After rousting the Spawn, feeding her pop-tarts and grabbing some brunch for myself in the form of a meatball sub, we strolled down to the con, which was quite busy.
One interesting bit of business is that the Charlotte Convention Center was hosting both our comics convention and the annual convention of the North Carolina Republican Party. There seemed to be very little crosstalk between the various attendees, but we were a bit startled to see picketers outside the venue. One gentleman was calling for the GOP to become more biblical, while another couple of people were advocating for marijuana legalization. In context, seeing a cosplayer dressed as Watchmen‘s Rorschach with a sign reading “THE END IS NIGH” seemed somehow appropriate.
We dropped by Todd Nauck’s booth, where he was busy doing commissioned sketches, but took a moment to say hello. He remembered having seen us over Christmas at the Real City comic store (where he had done a Batgirl sketch for the Spawn), and we spoke for a bit before we let him get back to work. As we left, the Spawn said to me, “We have a friend.”
A bit later, we swung by Yale Stewart‘s booth. Yale’s comic, previously called Little League, is now called JL8, and his grade-school adventures of DC heroes has attracted a following (and some industry recognition). We picked up a set of character badges and an autographed postcard-sized depiction of the Miniature Martian Manhunter.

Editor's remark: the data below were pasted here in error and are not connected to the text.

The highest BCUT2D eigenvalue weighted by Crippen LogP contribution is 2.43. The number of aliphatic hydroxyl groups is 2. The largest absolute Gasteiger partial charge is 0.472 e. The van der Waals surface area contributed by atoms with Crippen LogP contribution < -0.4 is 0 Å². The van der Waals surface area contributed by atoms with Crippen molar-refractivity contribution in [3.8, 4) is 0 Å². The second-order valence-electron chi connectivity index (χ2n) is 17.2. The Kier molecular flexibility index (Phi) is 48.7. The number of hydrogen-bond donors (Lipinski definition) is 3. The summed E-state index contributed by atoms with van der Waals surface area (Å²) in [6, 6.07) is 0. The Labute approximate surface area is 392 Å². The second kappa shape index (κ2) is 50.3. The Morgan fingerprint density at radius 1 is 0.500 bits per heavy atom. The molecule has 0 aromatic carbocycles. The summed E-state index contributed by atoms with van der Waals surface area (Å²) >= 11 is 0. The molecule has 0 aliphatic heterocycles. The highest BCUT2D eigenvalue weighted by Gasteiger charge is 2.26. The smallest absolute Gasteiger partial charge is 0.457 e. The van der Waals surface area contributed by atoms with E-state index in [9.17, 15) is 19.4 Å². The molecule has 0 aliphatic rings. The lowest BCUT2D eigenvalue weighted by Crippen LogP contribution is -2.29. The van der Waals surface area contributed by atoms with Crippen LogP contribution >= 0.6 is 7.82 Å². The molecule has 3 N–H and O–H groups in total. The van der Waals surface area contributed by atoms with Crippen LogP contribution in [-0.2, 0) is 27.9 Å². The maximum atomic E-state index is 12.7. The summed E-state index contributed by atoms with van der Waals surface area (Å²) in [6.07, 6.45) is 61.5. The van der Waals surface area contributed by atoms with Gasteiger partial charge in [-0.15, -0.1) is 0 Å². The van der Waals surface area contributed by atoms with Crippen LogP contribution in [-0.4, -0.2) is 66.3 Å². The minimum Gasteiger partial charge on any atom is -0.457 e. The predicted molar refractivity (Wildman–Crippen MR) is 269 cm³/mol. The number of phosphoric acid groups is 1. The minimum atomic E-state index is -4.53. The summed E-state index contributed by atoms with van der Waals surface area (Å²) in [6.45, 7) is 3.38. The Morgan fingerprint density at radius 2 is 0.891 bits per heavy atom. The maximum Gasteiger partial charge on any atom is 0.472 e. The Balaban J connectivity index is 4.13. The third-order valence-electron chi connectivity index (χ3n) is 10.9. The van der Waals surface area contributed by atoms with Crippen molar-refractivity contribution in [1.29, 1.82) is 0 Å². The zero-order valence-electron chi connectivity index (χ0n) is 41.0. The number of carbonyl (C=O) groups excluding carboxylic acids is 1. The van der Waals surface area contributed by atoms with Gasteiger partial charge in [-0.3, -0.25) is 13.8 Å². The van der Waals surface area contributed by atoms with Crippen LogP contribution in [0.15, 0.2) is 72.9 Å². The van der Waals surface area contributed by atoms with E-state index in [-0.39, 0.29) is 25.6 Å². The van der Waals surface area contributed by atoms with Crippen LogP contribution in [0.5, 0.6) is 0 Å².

After that, we kicked into the Great Dane Rescue Fund and took a picture of the Spawn behind the wheel of the Mystery Machine:
Said kid was in her Roxy LaLonde getup, and would dash around taking pix with other Homestuck characters as she would sight them. After a bit of this, we wandered up to the frappuccino corral to people-watch.
After a bit of that, we returned to the con floor, where it was my turn to get my fanboy/geek on. I started by finding Peter Bagge‘s booth. I discovered his work through a guitarist in my hard-rock days, and years later, found out that he was occasionally drawing and writing for libertarian mag Reason. I picked up a copy of his newest collection, including a section on his rock-and-roll themed work. After that, we spoke to some other attendee/fans about a variety of topics from fandom to grad schools.
But the cherry on top came a few minutes after three, when Jim Steranko finished his session and made his way back to his booth. Resplendent in a French Vanilla Ice Cream suit, and looking far younger and more energetic than his 74 years (I can only hope to have hair that impressive and distinguished), he started doing the autograph thing. There were a variety of prints and such available for purchase, but being who I am, I went for an old copy of Argosy magazine with one of his illustrations. As he signed, I told him a little story.
“Mr. Steranko, when I was 8 or 9 years old, you became a slang term in my little circle of friends. When something was really great — absolutely top-notch — we’d say ‘That’s really Steranko.'” (The funny thing is that I no longer remember who those other kids were, although I wouldn’t be surprised if Carl Groves were among them, but I remember the adjective.)
When I told him that, his face lit up, and he grabbed his assistant away from another customer. “Tell him what you just told me!” he said, so I did. I mentioned my old FOOM poster, and added that back then, my favorite artists were Steranko and Kirby, and that now I had finally met both. It really seemed to make his day, and he took a moment to shake my hand before I left.
I hope it did make his day — it certainly made mine.